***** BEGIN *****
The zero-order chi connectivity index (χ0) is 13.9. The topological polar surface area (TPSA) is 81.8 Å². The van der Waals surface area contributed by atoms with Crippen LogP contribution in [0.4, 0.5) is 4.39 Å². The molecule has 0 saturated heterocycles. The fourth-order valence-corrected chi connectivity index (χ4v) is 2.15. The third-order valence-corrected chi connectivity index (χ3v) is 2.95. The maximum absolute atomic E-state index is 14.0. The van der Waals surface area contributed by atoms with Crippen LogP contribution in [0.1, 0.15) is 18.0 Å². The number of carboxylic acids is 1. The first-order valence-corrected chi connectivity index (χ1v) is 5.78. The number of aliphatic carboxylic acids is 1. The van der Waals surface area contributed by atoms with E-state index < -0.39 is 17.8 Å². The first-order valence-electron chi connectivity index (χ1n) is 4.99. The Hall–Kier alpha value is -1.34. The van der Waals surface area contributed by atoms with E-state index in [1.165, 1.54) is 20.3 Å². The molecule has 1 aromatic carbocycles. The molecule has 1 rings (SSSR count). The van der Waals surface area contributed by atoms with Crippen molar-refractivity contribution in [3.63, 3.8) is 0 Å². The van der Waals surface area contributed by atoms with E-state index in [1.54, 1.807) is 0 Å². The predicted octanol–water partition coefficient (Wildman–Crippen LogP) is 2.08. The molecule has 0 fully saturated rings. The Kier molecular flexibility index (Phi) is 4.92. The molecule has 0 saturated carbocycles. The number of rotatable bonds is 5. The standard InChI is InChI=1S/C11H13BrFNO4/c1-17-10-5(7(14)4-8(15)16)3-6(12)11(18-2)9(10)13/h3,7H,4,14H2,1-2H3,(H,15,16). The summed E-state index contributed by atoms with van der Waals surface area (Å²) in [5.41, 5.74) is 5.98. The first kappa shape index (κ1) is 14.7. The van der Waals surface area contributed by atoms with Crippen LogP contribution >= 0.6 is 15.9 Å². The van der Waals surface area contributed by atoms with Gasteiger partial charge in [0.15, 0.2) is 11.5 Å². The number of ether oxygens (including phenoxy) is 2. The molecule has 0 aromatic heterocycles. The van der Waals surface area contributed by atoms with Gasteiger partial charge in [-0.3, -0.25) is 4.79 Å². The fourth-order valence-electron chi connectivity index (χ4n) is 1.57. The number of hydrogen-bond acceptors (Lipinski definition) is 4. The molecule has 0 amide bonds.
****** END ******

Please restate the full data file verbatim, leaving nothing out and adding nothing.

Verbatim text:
The zero-order chi connectivity index (χ0) is 13.9. The topological polar surface area (TPSA) is 81.8 Å². The van der Waals surface area contributed by atoms with Crippen LogP contribution in [0.4, 0.5) is 4.39 Å². The molecule has 0 saturated heterocycles. The fourth-order valence-corrected chi connectivity index (χ4v) is 2.15. The third-order valence-corrected chi connectivity index (χ3v) is 2.95. The maximum absolute atomic E-state index is 14.0. The van der Waals surface area contributed by atoms with Crippen LogP contribution in [0.1, 0.15) is 18.0 Å². The number of carboxylic acids is 1. The first-order valence-corrected chi connectivity index (χ1v) is 5.78. The number of aliphatic carboxylic acids is 1. The van der Waals surface area contributed by atoms with E-state index < -0.39 is 17.8 Å². The first-order valence-electron chi connectivity index (χ1n) is 4.99. The Hall–Kier alpha value is -1.34. The van der Waals surface area contributed by atoms with E-state index in [1.165, 1.54) is 20.3 Å². The molecule has 1 aromatic carbocycles. The molecule has 1 rings (SSSR count). The van der Waals surface area contributed by atoms with Crippen molar-refractivity contribution in [3.63, 3.8) is 0 Å². The van der Waals surface area contributed by atoms with E-state index in [1.54, 1.807) is 0 Å². The predicted octanol–water partition coefficient (Wildman–Crippen LogP) is 2.08. The molecule has 0 fully saturated rings. The Kier molecular flexibility index (Phi) is 4.92. The molecule has 0 saturated carbocycles. The number of rotatable bonds is 5. The standard InChI is InChI=1S/C11H13BrFNO4/c1-17-10-5(7(14)4-8(15)16)3-6(12)11(18-2)9(10)13/h3,7H,4,14H2,1-2H3,(H,15,16). The summed E-state index contributed by atoms with van der Waals surface area (Å²) in [5.41, 5.74) is 5.98. The first kappa shape index (κ1) is 14.7. The van der Waals surface area contributed by atoms with Crippen LogP contribution >= 0.6 is 15.9 Å². The van der Waals surface area contributed by atoms with Gasteiger partial charge in [0.15, 0.2) is 11.5 Å². The number of ether oxygens (including phenoxy) is 2. The molecule has 0 aromatic heterocycles. The van der Waals surface area contributed by atoms with Gasteiger partial charge in [-0.3, -0.25) is 4.79 Å². The fourth-order valence-electron chi connectivity index (χ4n) is 1.57. The number of hydrogen-bond acceptors (Lipinski definition) is 4. The molecule has 0 amide bonds.